Great CSR Projects

There are ten top reasons why the Internet based platform is the ultimate method for your company to raise money for the house cause.

  1. Digitally links all global locations
  2. Encourages inter-site competition
  3. Guaranteed 100% eco-friendly
  4. Virtual balloons don’t kill wildlife
  5. Real local weather data
  6. Not gambling, no licence needed
  7. Little administrative effort
  8. Launch anywhere globally
  9. Great fun decorating your balloon
  10. Alter balloon spec to aid winning

These ten top reasons plus others like major educational components are exactly why Corporate Social Responsibility (CSR) / Citizenship projects are now a major growth product for We’ve now run or are running races for global companies like Sodexo, a French multi-national operating extensively in the UK, Alexander Mann Solutions Marriott Hotels, Nationwide Bank, Ernst and Young, Cannock Council and US-centred Alexandra Work Wear.

So get in touch with us right now by telephoning Mike or Ross on +44 (0)1204 375500 or email for a call back or information request

1. Ethical issues

CSR is a great platform for ethical corporate self-regulation being integrated into a business model. Good examples include

A major jewellry retailer having a strict policy not to use so-called conflict diamonds from Sierra Leone in West Africa. There locally mined diamonds are often used to barter or buy weapons for the ongoing civil war.

Coffee shops using only Fair Trade branded coffee – a strategy used extensively in Colombia and Bolivia to ensure coffee growers get good returns on their coffee beans and are not exploited by global coffee roasters such as Nestle or Douwe Egberts.

The global apparel industry struggles with the ethical dilemma created by the general public’s wish for cheap clothing fuelling the scandalous low labour rates, child exploitation and poor working conditions in Bangladesh and other low-cost producers.

2. Environmental Reasons

High on the list for business CSR practices are ones for environmental reasons such as IKEA’s use of wood only obtained from sustainable forests. This is direct contrast to the anarchic deforestation of the Amazon basin for hardwoods, a global scandal in need of urgent action.

Similarly, many industrial companies are interested in reducing their carbon footprint i.e. the amount of carbon dioxide released into the atmosphere as a result of their business activities.

Transport and logistics companies are well aware of this issue; for instance, the transport of construction materials accounted for approximately 30% of total emissions from the construction industry in England in 20101. Applying efficient logistics principles, such as back loading [not running lorries empty] helps reduce costs and un-necessary emissions.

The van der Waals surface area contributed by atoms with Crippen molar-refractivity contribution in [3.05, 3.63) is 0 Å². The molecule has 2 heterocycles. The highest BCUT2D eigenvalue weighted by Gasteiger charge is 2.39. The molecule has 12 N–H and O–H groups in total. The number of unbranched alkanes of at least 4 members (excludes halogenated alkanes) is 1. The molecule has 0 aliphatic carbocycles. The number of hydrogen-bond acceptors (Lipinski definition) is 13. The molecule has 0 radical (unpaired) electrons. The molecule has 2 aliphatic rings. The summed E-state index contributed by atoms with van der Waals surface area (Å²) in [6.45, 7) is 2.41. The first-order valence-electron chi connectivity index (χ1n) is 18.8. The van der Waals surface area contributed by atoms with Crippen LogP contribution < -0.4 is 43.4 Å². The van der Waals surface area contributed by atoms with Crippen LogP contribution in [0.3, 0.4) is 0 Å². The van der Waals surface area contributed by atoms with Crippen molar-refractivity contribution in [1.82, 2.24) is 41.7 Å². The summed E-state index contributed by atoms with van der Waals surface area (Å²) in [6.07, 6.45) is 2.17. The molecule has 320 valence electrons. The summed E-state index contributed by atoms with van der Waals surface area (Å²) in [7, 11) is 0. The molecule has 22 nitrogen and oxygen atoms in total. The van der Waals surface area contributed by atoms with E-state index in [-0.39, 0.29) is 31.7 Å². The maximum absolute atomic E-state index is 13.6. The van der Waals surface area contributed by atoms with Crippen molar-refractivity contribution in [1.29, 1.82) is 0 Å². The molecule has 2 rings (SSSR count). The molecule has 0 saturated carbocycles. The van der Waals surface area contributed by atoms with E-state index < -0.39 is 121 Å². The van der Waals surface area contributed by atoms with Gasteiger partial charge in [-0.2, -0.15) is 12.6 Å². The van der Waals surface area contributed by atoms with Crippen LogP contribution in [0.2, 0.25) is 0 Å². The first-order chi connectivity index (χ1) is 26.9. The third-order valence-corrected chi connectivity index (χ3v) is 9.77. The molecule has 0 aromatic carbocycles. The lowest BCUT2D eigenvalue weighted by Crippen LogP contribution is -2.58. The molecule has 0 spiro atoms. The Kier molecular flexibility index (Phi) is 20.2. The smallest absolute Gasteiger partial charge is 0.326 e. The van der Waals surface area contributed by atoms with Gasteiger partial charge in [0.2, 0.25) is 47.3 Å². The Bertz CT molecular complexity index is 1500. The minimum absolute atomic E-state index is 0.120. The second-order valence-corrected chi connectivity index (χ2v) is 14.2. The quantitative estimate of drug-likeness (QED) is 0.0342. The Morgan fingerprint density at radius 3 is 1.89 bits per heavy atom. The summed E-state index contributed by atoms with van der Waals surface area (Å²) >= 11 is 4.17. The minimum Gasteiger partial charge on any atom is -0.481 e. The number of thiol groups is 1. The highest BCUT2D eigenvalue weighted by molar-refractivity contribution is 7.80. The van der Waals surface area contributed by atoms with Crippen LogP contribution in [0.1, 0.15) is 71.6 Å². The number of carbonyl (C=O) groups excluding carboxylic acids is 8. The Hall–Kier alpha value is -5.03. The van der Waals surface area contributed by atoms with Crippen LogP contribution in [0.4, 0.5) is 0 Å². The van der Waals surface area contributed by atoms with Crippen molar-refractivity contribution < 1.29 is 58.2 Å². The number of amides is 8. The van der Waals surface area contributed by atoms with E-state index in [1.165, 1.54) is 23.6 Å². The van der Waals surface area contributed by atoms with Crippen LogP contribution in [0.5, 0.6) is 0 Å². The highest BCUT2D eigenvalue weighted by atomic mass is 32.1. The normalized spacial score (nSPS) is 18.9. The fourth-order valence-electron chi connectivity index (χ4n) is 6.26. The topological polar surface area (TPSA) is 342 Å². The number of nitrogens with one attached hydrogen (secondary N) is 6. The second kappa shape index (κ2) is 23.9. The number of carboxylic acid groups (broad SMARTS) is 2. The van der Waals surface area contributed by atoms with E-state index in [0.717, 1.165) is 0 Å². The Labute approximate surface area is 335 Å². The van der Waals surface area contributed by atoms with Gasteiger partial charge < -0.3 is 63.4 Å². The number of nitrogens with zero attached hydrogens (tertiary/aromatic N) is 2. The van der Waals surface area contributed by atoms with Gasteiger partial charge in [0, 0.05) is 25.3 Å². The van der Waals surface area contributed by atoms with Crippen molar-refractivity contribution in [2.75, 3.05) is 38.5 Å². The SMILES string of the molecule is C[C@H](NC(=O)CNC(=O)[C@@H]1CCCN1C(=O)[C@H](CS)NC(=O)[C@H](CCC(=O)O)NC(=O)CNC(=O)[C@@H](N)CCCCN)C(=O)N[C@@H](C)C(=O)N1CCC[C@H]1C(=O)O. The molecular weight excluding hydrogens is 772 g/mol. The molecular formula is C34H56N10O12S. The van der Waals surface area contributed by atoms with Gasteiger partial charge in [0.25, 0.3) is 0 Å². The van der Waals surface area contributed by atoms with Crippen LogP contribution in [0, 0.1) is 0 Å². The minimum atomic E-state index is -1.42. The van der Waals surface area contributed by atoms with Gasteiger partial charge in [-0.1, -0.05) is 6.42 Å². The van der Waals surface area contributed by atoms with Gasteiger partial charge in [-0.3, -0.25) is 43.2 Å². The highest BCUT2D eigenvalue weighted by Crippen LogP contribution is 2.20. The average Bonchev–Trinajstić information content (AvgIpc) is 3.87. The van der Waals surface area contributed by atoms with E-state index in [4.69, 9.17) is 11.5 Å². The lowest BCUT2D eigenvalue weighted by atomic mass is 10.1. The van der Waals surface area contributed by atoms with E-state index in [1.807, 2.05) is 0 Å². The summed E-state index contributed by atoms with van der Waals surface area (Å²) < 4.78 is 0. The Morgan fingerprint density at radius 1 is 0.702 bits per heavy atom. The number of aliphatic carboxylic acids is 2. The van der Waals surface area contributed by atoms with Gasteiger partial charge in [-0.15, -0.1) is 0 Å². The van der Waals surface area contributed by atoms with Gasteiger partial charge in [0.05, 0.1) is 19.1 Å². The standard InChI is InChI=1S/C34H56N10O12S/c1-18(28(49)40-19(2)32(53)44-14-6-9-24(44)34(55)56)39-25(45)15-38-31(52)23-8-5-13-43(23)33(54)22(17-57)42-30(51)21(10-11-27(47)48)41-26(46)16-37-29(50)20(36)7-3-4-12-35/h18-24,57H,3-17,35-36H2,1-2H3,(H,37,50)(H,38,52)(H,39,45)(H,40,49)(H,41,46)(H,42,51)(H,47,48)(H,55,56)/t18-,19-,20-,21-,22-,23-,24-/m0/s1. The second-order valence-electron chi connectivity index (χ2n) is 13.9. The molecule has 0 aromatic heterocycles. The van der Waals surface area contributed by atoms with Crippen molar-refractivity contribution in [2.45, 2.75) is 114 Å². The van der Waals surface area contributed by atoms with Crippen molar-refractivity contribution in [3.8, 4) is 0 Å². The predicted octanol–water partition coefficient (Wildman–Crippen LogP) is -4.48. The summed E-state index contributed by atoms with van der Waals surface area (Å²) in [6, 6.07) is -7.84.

3. Philanthropy

The third strand to CSR is philanthropy or organisational giving. The monies raised internally can be for a local / national charity or an internal foundation that does good things in their chosen community. And that money from the company, staff and clients / customers can be raised in a myriad of ways – from informal cupcake sales to organised virtual balloon races to designated charity branded products creating agreed margin contributions.

  • Superdrug, a major UK high-street retailer gave £2.5m in December 2016 to the Marie Curie cancer charity. This money was earned over 2 years from hundreds of small staff events and the profits from the sale of Marie Curie branded products.
  • Manchester United FC has a foundation which raises money for football coaching within local schools and youth football clubs.

4. Volunteering

Volunteering is the final strand to CSR business practice. It’s where a company’s staff donate their time to further a cause, express concern or highlight a serious issue in society. Typical examples include:

  • Bytenight; a rough, outdoor town centre sleepover that simulates the plight of the homeless. Managed by Action for Children, it’s raised a £1m in the last few years. It’s many volunteers are generally drawn from the UK’s IT sector
  • Slightly less tasking, charities like Make a Wish recruit volunteers to place and recover collecting tins placed in their local communities.

Overall, CSR strategies encourage a company to make a positive impact on the environment and stakeholders including consumers, employees, investors, communities, and others.

Proponents argue that corporations increase long-term profits by operating with a CSR perspective, as long as that perspective gels with its clients or consumers. Conversely, critics argue that CSR distracts from businesses’ economic role i.e. to make profits for all stakeholders [staff and shareholders].